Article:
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Using yield

 
 
Joe Van Dyk
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      12-04-2004
I come from a heavy C++ background, discovered Ruby a few months ago and
love it.

I've found that using blocks is a very natural thing. However, I have not
once used 'yield'. I'm sure that there are events when using yield would be
helpful, but I have no clue when it would be appropriate to use.

Thoughts? When do you use the 'yield' statement in code?

Joe


 
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Sam Stephenson
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      12-04-2004
On Sat, 4 Dec 2004 09:32:39 +0900, Joe Van Dyk <(E-Mail Removed)> wrote:
> When do you use the 'yield' statement in code?


When you want to write methods that take blocks.

| def repeatedly_write(times, &block)
| times.times do |i|
| puts yield(i)
| end
| end
|
| repeatedly_write(5) do |i|
| "iteration #{i}"
| end

prints:
iteration 0
iteration 1
iteration 2
iteration 3
iteration 4

In this example, ``yield(i)'' and ``block.call(i)'' are equivalent.

> Joe


Sam


 
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Tim Hunter
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      12-04-2004
Joe Van Dyk wrote:

> I come from a heavy C++ background, discovered Ruby a few months ago and
> love it.
>
> I've found that using blocks is a very natural thing. However, I have not
> once used 'yield'. I'm sure that there are events when using yield would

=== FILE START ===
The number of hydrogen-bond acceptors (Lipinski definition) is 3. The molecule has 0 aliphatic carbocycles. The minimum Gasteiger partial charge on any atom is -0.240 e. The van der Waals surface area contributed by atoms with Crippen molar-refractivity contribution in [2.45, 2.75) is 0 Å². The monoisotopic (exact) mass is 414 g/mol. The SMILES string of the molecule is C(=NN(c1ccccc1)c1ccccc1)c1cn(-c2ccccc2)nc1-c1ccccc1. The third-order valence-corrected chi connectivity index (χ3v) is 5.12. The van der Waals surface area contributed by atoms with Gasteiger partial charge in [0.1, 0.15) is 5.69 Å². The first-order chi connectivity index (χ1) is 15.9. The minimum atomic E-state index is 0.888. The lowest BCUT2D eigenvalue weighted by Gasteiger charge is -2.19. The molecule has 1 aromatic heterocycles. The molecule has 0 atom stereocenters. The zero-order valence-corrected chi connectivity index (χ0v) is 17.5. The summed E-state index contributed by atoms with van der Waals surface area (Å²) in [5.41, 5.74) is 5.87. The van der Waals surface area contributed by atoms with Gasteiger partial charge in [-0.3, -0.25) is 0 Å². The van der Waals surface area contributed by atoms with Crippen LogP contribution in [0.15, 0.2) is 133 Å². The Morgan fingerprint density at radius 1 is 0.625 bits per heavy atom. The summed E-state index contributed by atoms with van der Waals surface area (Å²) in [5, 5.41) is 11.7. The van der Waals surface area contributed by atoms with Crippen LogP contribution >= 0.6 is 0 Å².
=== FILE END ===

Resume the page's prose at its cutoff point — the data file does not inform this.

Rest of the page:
> be helpful, but I have no clue when it would be appropriate to use.
>
> Thoughts? When do you use the 'yield' statement in code?
>
> Joe


I use it with methods that create resources that need to be cleaned up
after, the way File.open closes the file for you after the block
terminates. If you're coming from C++, think destructors.

Here's an example from RMagick. The Image#view method extracts a rectangle
of pixels from an image and yields to a block (if present). Within the
block you can address the pixels using [i][j] indexes. When the block ends,
if any of the pixels have been modified all the pixels are stored
("sync'd") back to the image. The code looks like this:

def view(x, y, width, height)
view = View.new(self, x, y, width, height)
if block_given?
begin
yield(view)
ensure
view.sync
end
return nil
else
return view
end
end

You use #view like this:

image.view(5, 10, 20, 20) do |view|
view[5][7] = 'yellow'
# other useful stuff...
end



 
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David A. Black
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      12-04-2004
Hi --

On Sat, 4 Dec 2004, Sam Stephenson wrote:

> On Sat, 4 Dec 2004 09:32:39 +0900, Joe Van Dyk <(E-Mail Removed)> wrote:
> > When do you use the 'yield' statement in code?

>
> When you want to write methods that take blocks.
>
> | def repeatedly_write(times, &block)


You don't need &block there, since you don't use the block directly
(you just yield to it).


David

--
David A. Black
http://www.velocityreviews.com/forums/(E-Mail Removed)



 
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David G. Andersen
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      12-04-2004
On Sat, Dec 04, 2004 at 09:32:39AM +0900, Joe Van Dyk scribed:
> I come from a heavy C++ background, discovered Ruby a few months ago and
> love it.
>
> I've found that using blocks is a very natural thing. However, I have not
> once used 'yield'. I'm sure that there are events when using yield would be
> helpful, but I have no clue when it would be appropriate to use.
>
> Thoughts? When do you use the 'yield' statement in code?


I use it to pass in an additional filtering routine to
a database selection class. The selection thing knows some
basic stuff like time, but if you want to filter
more precisely,
you can pass it a block:

db_generator = new thingy(start_time, end_time) { |x|
x.attr1 == "frog" && x.attr2 >= 5 }


and then in later code you can grab stuff from the generator
and it's filtered in the way you specified.

-Dave
--
work: (E-Mail Removed) me: (E-Mail Removed)
MIT Laboratory for Computer Science http://www.angio.net/